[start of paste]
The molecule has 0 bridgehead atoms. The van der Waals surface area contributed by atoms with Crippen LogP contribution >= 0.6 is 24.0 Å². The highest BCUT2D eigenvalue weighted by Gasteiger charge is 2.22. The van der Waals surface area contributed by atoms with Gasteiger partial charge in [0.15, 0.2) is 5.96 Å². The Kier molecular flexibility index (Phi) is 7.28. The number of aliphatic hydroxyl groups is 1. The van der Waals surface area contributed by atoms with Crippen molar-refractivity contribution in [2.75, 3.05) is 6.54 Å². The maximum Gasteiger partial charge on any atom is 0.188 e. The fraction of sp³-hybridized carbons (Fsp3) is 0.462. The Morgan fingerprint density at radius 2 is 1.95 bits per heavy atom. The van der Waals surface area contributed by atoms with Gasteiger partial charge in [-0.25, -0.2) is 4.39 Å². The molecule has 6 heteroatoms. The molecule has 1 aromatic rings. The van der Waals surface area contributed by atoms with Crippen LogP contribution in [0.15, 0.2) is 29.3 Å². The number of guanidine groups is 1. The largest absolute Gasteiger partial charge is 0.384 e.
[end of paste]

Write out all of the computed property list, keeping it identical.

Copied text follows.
The molecule has 0 bridgehead atoms. The van der Waals surface area contributed by atoms with Crippen LogP contribution >= 0.6 is 24.0 Å². The highest BCUT2D eigenvalue weighted by Gasteiger charge is 2.22. The van der Waals surface area contributed by atoms with Gasteiger partial charge in [0.15, 0.2) is 5.96 Å². The Kier molecular flexibility index (Phi) is 7.28. The number of aliphatic hydroxyl groups is 1. The van der Waals surface area contributed by atoms with Crippen molar-refractivity contribution in [2.75, 3.05) is 6.54 Å². The maximum Gasteiger partial charge on any atom is 0.188 e. The fraction of sp³-hybridized carbons (Fsp3) is 0.462. The Morgan fingerprint density at radius 2 is 1.95 bits per heavy atom. The van der Waals surface area contributed by atoms with Gasteiger partial charge in [-0.25, -0.2) is 4.39 Å². The molecule has 6 heteroatoms. The molecule has 1 aromatic rings. The van der Waals surface area contributed by atoms with Crippen LogP contribution in [0.15, 0.2) is 29.3 Å². The number of guanidine groups is 1. The largest absolute Gasteiger partial charge is 0.384 e.